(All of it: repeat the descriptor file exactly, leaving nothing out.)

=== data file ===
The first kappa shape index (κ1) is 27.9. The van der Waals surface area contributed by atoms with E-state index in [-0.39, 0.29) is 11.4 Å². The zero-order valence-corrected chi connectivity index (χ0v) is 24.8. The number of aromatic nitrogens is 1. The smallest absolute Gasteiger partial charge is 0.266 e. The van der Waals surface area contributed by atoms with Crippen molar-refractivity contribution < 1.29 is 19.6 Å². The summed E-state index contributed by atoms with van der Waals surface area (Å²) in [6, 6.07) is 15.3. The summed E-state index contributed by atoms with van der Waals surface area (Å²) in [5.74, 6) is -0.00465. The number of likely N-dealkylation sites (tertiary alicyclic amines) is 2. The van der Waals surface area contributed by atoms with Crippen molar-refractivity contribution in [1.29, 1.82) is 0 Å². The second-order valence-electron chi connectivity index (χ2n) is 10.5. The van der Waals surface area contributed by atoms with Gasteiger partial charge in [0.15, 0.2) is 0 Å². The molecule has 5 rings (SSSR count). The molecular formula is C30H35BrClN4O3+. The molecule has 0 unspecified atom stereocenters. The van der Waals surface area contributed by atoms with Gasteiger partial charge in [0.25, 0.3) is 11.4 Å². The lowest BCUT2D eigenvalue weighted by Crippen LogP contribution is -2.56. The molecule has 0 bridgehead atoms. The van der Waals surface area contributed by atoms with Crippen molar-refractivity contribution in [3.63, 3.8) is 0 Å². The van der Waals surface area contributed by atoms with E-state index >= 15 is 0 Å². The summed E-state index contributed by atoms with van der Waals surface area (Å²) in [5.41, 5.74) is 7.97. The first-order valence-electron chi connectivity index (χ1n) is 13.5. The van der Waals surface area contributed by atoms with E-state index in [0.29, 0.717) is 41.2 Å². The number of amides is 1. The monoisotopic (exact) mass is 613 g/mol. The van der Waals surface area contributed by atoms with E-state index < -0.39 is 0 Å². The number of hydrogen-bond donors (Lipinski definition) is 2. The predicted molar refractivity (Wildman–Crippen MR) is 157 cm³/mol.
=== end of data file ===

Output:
The first kappa shape index (κ1) is 27.9. The van der Waals surface area contributed by atoms with E-state index in [-0.39, 0.29) is 11.4 Å². The zero-order valence-corrected chi connectivity index (χ0v) is 24.8. The number of aromatic nitrogens is 1. The smallest absolute Gasteiger partial charge is 0.266 e. The van der Waals surface area contributed by atoms with Crippen molar-refractivity contribution < 1.29 is 19.6 Å². The summed E-state index contributed by atoms with van der Waals surface area (Å²) in [6, 6.07) is 15.3. The summed E-state index contributed by atoms with van der Waals surface area (Å²) in [5.74, 6) is -0.00465. The number of likely N-dealkylation sites (tertiary alicyclic amines) is 2. The van der Waals surface area contributed by atoms with Crippen molar-refractivity contribution in [1.29, 1.82) is 0 Å². The second-order valence-electron chi connectivity index (χ2n) is 10.5. The van der Waals surface area contributed by atoms with Gasteiger partial charge in [0.15, 0.2) is 0 Å². The molecule has 5 rings (SSSR count). The molecular formula is C30H35BrClN4O3+. The molecule has 0 unspecified atom stereocenters. The van der Waals surface area contributed by atoms with Gasteiger partial charge in [0.25, 0.3) is 11.4 Å². The lowest BCUT2D eigenvalue weighted by Crippen LogP contribution is -2.56. The molecule has 0 bridgehead atoms. The van der Waals surface area contributed by atoms with Crippen molar-refractivity contribution in [3.63, 3.8) is 0 Å². The van der Waals surface area contributed by atoms with E-state index >= 15 is 0 Å². The summed E-state index contributed by atoms with van der Waals surface area (Å²) in [5.41, 5.74) is 7.97. The first-order valence-electron chi connectivity index (χ1n) is 13.5. The van der Waals surface area contributed by atoms with E-state index in [0.29, 0.717) is 41.2 Å². The number of amides is 1. The monoisotopic (exact) mass is 613 g/mol. The van der Waals surface area contributed by atoms with E-state index < -0.39 is 0 Å². The number of hydrogen-bond donors (Lipinski definition) is 2. The predicted molar refractivity (Wildman–Crippen MR) is 157 cm³/mol.